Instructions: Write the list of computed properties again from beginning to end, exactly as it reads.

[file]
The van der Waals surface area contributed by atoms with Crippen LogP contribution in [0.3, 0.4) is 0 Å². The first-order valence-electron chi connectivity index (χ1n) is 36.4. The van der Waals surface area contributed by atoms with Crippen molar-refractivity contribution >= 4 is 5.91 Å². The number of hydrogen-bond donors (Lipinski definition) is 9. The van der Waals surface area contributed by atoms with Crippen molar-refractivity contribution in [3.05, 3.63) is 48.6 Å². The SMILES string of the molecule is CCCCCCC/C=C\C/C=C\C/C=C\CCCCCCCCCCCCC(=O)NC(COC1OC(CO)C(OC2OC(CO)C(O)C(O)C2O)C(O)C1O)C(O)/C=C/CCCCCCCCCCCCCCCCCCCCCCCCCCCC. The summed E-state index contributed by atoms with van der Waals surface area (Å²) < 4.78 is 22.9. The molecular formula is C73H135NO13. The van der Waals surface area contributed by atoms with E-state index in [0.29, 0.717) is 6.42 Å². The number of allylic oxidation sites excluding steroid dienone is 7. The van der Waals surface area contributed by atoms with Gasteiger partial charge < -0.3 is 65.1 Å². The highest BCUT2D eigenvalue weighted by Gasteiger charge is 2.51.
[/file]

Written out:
The van der Waals surface area contributed by atoms with Crippen LogP contribution in [0.3, 0.4) is 0 Å². The first-order valence-electron chi connectivity index (χ1n) is 36.4. The van der Waals surface area contributed by atoms with Crippen molar-refractivity contribution >= 4 is 5.91 Å². The number of hydrogen-bond donors (Lipinski definition) is 9. The van der Waals surface area contributed by atoms with Crippen molar-refractivity contribution in [3.05, 3.63) is 48.6 Å². The SMILES string of the molecule is CCCCCCC/C=C\C/C=C\C/C=C\CCCCCCCCCCCCC(=O)NC(COC1OC(CO)C(OC2OC(CO)C(O)C(O)C2O)C(O)C1O)C(O)/C=C/CCCCCCCCCCCCCCCCCCCCCCCCCCCC. The summed E-state index contributed by atoms with van der Waals surface area (Å²) < 4.78 is 22.9. The molecular formula is C73H135NO13. The van der Waals surface area contributed by atoms with E-state index in [0.29, 0.717) is 6.42 Å². The number of allylic oxidation sites excluding steroid dienone is 7. The van der Waals surface area contributed by atoms with Gasteiger partial charge < -0.3 is 65.1 Å². The highest BCUT2D eigenvalue weighted by Gasteiger charge is 2.51.